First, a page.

White-Nose Syndrome Protocals
Sterilizing White Nose Syndrome Spores
White-Nose Syndrome (WNS) illness in bats has killed more than 6. 5 million bats. initially found during the winter in New York, WNS spread rapidly throughout the US. Since bats provide economic and ecological benefits since they control insects and pollinate plants, the increasing number of deaths is worrisome.
The spores of the fungus that causes white-nose syndrome attach to clothes, shoes, and equipment and live for a lengthy time. Washing and disinfecting all equipment and clothing prevents spreading the fungus. All Wildlife Control Professionals must follow WNS Decontamination protocols when encountering any infected bats during the exclusion process.
The identifying feature of WNS is the white fungal growth on the muzzles and wing membranes of an infected bat.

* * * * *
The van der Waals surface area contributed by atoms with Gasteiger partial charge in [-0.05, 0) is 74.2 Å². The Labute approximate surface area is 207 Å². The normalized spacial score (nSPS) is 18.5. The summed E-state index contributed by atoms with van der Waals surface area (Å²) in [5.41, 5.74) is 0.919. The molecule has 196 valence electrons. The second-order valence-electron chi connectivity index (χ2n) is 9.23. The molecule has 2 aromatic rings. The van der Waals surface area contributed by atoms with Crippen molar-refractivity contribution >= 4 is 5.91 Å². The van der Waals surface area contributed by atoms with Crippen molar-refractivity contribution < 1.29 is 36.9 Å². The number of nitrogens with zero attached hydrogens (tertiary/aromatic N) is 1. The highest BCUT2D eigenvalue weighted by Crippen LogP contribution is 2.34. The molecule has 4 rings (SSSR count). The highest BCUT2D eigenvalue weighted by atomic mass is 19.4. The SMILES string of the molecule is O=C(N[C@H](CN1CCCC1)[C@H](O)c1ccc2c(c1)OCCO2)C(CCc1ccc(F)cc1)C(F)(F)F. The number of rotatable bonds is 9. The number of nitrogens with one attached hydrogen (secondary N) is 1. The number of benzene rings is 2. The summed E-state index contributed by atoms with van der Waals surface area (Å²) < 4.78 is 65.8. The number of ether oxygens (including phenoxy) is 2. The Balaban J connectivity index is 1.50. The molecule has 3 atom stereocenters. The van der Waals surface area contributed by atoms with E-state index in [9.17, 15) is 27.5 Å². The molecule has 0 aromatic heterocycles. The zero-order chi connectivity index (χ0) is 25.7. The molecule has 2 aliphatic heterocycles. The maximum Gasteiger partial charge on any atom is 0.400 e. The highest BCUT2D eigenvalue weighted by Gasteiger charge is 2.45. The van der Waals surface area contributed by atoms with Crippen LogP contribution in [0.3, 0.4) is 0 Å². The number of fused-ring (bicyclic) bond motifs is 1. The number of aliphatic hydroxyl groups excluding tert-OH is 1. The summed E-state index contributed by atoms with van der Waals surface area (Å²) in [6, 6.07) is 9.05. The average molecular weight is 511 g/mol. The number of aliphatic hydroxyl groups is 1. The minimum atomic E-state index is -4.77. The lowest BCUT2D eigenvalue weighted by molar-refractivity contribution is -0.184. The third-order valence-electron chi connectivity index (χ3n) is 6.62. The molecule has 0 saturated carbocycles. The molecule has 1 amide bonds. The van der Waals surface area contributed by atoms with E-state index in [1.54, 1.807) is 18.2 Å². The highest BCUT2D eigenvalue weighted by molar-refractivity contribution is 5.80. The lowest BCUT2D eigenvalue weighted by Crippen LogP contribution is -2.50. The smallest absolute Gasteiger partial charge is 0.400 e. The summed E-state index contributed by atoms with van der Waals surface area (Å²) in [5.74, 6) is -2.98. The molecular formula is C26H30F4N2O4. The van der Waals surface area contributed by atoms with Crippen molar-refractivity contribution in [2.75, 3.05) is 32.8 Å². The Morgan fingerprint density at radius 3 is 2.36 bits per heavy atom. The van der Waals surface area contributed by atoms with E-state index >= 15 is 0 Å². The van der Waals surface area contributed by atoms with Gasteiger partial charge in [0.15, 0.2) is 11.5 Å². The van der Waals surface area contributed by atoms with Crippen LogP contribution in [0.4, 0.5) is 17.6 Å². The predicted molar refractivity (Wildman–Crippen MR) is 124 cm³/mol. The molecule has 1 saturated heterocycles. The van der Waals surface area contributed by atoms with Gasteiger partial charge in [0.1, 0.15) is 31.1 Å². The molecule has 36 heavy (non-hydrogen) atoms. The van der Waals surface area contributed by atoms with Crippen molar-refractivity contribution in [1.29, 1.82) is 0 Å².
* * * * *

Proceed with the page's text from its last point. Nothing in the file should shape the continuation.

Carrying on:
Rigorous field testing has developed a set of procedures for disinfecting all WNS contaminated equipment and WCO field workers. These steps provide recommendations for washing and cleaning contaminated structures, exposed parts of the body, as well as disinfecting and storing gear after bat sanitation jobs.
This Map Is A WNS Timelapse From 2005-06 Through 2018-19 Showing Occurrences By County Or District (Or Portions Thereof)
Description: Detection of White-nose Syndrome (WNS), and the causative fungus Pseudogymnoascus destructans(Pd), usually occurs during the winter bat hibernation period; this map depicts counties or districts (or portions thereof) where WNS or Pd has been detected in association with one or more hibernation locations.
Multiple Spread Maps: https://www.whitenosesyndrome.org/static-page/wns-spread-maps